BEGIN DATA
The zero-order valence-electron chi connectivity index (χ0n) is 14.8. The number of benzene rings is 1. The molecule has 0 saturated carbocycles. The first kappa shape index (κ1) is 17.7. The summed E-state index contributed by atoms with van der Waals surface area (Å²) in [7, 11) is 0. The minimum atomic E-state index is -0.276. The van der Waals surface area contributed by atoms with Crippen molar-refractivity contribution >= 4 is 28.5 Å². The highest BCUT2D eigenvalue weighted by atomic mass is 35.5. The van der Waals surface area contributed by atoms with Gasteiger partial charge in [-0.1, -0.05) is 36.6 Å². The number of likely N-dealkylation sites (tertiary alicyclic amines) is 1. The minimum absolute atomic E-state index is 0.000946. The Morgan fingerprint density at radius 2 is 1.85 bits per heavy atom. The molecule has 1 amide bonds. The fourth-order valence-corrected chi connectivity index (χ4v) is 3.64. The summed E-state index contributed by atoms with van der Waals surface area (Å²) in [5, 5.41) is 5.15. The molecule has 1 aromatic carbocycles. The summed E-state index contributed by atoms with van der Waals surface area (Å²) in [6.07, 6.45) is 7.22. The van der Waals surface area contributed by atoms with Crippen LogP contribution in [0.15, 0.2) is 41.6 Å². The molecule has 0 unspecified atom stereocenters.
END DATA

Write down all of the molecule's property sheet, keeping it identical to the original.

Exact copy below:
The zero-order valence-electron chi connectivity index (χ0n) is 14.8. The number of benzene rings is 1. The molecule has 0 saturated carbocycles. The first kappa shape index (κ1) is 17.7. The summed E-state index contributed by atoms with van der Waals surface area (Å²) in [7, 11) is 0. The minimum atomic E-state index is -0.276. The van der Waals surface area contributed by atoms with Crippen molar-refractivity contribution >= 4 is 28.5 Å². The highest BCUT2D eigenvalue weighted by atomic mass is 35.5. The van der Waals surface area contributed by atoms with Gasteiger partial charge in [-0.1, -0.05) is 36.6 Å². The number of likely N-dealkylation sites (tertiary alicyclic amines) is 1. The minimum absolute atomic E-state index is 0.000946. The Morgan fingerprint density at radius 2 is 1.85 bits per heavy atom. The molecule has 1 amide bonds. The fourth-order valence-corrected chi connectivity index (χ4v) is 3.64. The summed E-state index contributed by atoms with van der Waals surface area (Å²) in [5, 5.41) is 5.15. The molecule has 1 aromatic carbocycles. The summed E-state index contributed by atoms with van der Waals surface area (Å²) in [6.07, 6.45) is 7.22. The van der Waals surface area contributed by atoms with Crippen LogP contribution in [0.15, 0.2) is 41.6 Å². The molecule has 0 unspecified atom stereocenters.